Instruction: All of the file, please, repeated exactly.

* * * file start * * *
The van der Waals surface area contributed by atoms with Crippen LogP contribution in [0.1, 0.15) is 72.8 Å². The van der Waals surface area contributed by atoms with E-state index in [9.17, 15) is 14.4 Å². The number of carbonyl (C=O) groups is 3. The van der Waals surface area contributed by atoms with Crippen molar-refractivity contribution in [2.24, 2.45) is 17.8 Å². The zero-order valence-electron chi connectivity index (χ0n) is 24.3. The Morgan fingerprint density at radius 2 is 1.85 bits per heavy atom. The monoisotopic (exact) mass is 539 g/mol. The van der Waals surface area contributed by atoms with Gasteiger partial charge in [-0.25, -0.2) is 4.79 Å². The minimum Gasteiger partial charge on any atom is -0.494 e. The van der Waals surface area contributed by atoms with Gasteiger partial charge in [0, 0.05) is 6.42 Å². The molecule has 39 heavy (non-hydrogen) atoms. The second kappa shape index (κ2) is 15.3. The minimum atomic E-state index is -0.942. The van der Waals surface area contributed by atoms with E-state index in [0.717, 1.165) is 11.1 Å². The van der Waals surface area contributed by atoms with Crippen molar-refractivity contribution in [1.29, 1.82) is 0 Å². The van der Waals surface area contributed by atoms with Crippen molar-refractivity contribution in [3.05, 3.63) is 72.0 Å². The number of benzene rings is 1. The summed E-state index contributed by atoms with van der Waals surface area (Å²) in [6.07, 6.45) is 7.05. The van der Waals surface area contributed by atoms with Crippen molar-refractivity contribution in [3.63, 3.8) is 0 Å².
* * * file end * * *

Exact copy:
The van der Waals surface area contributed by atoms with Crippen LogP contribution in [0.1, 0.15) is 72.8 Å². The van der Waals surface area contributed by atoms with E-state index in [9.17, 15) is 14.4 Å². The number of carbonyl (C=O) groups is 3. The van der Waals surface area contributed by atoms with Crippen molar-refractivity contribution in [2.24, 2.45) is 17.8 Å². The zero-order valence-electron chi connectivity index (χ0n) is 24.3. The Morgan fingerprint density at radius 2 is 1.85 bits per heavy atom. The monoisotopic (exact) mass is 539 g/mol. The van der Waals surface area contributed by atoms with Gasteiger partial charge in [-0.25, -0.2) is 4.79 Å². The minimum Gasteiger partial charge on any atom is -0.494 e. The van der Waals surface area contributed by atoms with Gasteiger partial charge in [0, 0.05) is 6.42 Å². The molecule has 39 heavy (non-hydrogen) atoms. The second kappa shape index (κ2) is 15.3. The minimum atomic E-state index is -0.942. The van der Waals surface area contributed by atoms with E-state index in [0.717, 1.165) is 11.1 Å². The van der Waals surface area contributed by atoms with Crippen molar-refractivity contribution in [1.29, 1.82) is 0 Å². The van der Waals surface area contributed by atoms with Crippen molar-refractivity contribution in [3.05, 3.63) is 72.0 Å². The number of benzene rings is 1. The summed E-state index contributed by atoms with van der Waals surface area (Å²) in [6.07, 6.45) is 7.05. The van der Waals surface area contributed by atoms with Crippen molar-refractivity contribution in [3.63, 3.8) is 0 Å².